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The Walter V-drive is seawater cooled. The cast iron cooling jacket lasts about 30 years before rust destroys it from the inside. My
boat is 26 years old, so there isn't much life left in the old unit. I rebuilt it a few years ago, at which time I coated the inside of the
cooling jacket with Marine-Tex in an attempt to slow down corrosion. This appears to have worked so far, but rust had already caused
problems in the case. I also had a persistent vibration problem that I've never been able to fix. I measured run-out in the output and
shaft coupler flanges with a set of feeler gauges with the V-drive in place. This measurement is very difficult to make this way, but it
appears the output shaft on the V-drive is slightly warped. Another possible cause for vibration is flex in the engine bed or bad engine
mounts. I had the propeller sent out for service and replaced the propeller shaft, cutless bearing, and coupler, so they are unlikely to
contribute to the problem.

I don't know exactly what Pearson was thinking of when the installed the V-drive, but they definitely weren't thinking about removing
it one day. The pan is glassed to the side of the hull with some extra bracing. This makes it very difficult to access the nuts under the
v-drive pan. I can just reach the starboard side nuts, but the port side nuts are not accessible. In fact, the builder had cut one of the
mounting nuts so that it could be positioned under the pan.

In my opinion, the pan is not stiff enough. I glassed in some extra support to reduce vibration. If you've had your V-drive out in the
past for service, removal is a pretty straightforward job, but if you've never had yours out, removal can be very difficult. I suggest
soaking the mounting fasteners in penetrating oil such as PB-Blaster.

The RV-20 was heavy, but the RV-26 is even worse. Care must be taken to avoid back injury when lifting it from the pan. I used a sling
attached to the top of the case cooling barbs to make a handle. I suggest draining the oil in the V-drive before removing it unless you
enjoy wiping oil up off the garage floor.

The RV-26 uses a different splined shaft than the old RV-20. Since I had to order a new input shaft anyway, ordering it slightly longer
allowed me to move the Yanmar further back in the engine pan. Only the splined shaft had to be replaced. The remaining part of the
input shaft with universal joint was reused. A full replacement runs almost $1000, whereas just replacing the splined shaft runs $150 for
a stock 12" shaft and an extra $45 for a custom length. Removing the old spined shaft proved to be very difficult. I inserted wedges in
the jaw to free up the shaft, but no matter how I tugged on the shaft, I couldn't get it to budge. I soaked the thing in penetrating oil.
Then, I clamped the splined shaft in a vice and pounded on the jaws with a five-pound sledge. I was careful to avoid damaging the
jaws. Nothing worked. I welded a threaded rod onto the end of the shaft. Then I slid a pipe over the shaft followed by a large washer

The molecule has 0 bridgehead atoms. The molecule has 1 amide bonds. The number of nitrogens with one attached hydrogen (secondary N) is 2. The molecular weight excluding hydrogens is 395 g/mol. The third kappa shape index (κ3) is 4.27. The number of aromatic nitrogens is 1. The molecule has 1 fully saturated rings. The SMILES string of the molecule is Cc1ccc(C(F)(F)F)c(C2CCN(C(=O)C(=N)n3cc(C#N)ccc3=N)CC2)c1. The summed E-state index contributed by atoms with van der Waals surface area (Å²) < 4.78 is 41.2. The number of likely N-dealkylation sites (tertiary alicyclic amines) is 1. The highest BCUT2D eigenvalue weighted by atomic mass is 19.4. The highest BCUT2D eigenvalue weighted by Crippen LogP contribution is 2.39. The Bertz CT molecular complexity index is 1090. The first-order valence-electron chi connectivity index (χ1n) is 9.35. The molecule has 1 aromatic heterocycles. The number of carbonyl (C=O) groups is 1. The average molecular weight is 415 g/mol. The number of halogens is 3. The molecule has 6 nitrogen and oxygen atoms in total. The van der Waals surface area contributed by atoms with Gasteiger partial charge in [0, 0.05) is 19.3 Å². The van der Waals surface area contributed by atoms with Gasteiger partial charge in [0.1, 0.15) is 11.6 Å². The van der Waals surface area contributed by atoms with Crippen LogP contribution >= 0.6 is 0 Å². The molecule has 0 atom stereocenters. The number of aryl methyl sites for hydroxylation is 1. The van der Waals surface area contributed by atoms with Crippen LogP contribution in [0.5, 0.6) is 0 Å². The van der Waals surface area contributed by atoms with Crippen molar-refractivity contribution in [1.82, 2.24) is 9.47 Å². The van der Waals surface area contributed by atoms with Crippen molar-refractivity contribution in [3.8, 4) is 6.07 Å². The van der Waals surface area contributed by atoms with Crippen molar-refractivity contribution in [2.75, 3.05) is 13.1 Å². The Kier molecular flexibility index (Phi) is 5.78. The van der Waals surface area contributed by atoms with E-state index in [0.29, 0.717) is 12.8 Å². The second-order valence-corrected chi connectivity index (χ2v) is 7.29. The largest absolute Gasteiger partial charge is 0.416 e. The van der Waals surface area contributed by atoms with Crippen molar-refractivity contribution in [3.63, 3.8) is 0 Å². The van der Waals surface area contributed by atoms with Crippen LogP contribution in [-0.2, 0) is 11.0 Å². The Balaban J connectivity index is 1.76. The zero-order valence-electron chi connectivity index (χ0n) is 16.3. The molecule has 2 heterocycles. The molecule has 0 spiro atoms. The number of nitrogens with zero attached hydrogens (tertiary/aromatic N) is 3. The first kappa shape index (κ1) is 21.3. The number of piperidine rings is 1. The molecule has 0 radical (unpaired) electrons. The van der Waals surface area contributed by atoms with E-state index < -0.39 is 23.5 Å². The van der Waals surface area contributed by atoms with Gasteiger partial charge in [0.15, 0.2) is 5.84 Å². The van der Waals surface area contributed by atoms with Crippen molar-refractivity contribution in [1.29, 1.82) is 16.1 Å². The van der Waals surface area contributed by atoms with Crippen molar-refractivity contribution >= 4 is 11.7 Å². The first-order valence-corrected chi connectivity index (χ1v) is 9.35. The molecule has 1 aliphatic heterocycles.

and nut. When I tightened the nut, the shaft pulled out with no problem. This damaged the old splined shaft beyond repair, but I have
no plans to reuse it anyway.

My work with wedges on the drive shaft jaws permanently deformed the jaws, making it impossible to clamp them down sufficiently
to keep the new splined shaft from sliding in position. I ended up drilling and tapping a hole for a set-screw to hold the shaft in place.
I suggest ordering that new splined shaft after the V-drive has been mounted in position. This will allow an accurate measurement to
be taken from the engine to the V-drive neck. If you order the wrong length, you may be forced to order a second shaft. Walter will
not restock the shaft after it has been machined.

The new V-Drive is larger than the old RV-20. The mounts are much wider. Walter provides instructions for adapting the mounts to fit
an RV-20 installation, but there is insufficient clearance in the bilge of the 424 for wider mounts. The new mounts come in three
pieces, an angle bracket, a flat mounting base, and a bridge plate. I discarded the bridge plates and drilled out the stud mounting holes
on the angle brackets. I oversized these holes so that I could make adjustments for alignment and I relocated the set-screw from the
bridge plate to the angle bracket. My plan was to use the bases without the bridge plates. The base plates were too large however to
be reused. There would be no way to get nuts on the bottom of the mounting bed. I ended up fabricating new base plates from L
shaped angle iron. I made a cutout on the outside edges of the mounting bed so that I had room to insert a bolt from under the base
into the side of the pan. I welded steel nuts to the bottom of the new plates so that it would not be necessary to hold them in place. I
made cutouts in the mounting bed so that the nuts would recess into the pan. Fine thread fasteners are less prone to coming loose in
high vibration applications. The new mounting bases are bolted in from the sides of the pan. It is impossible to get a wrench on the
bolt under the V-drive flange. It would have been easier to work with these fasteners if I had welded a small piece of metal on one
side of the bolt head so that it couldn't turn when tightened. I found that medium strength lock-tight was needed on these bolts.

My impression of the new V-Drive is that it is poorly made. There is no provision to freshwater cool the unit. It runs warm to the
touch even with good water flow, so I think it definately needs cooling. Since it has an oil heat-exchanger threaded through the
cooling jacket, it will be difficult to clean. The unit comes painted a bright blue color. The paint chips off very easilly. I suspect that
the case is not properly primed before painting. The paint looks like generic Rustoeum or similar. It will require frequent retouch to
prevent rust.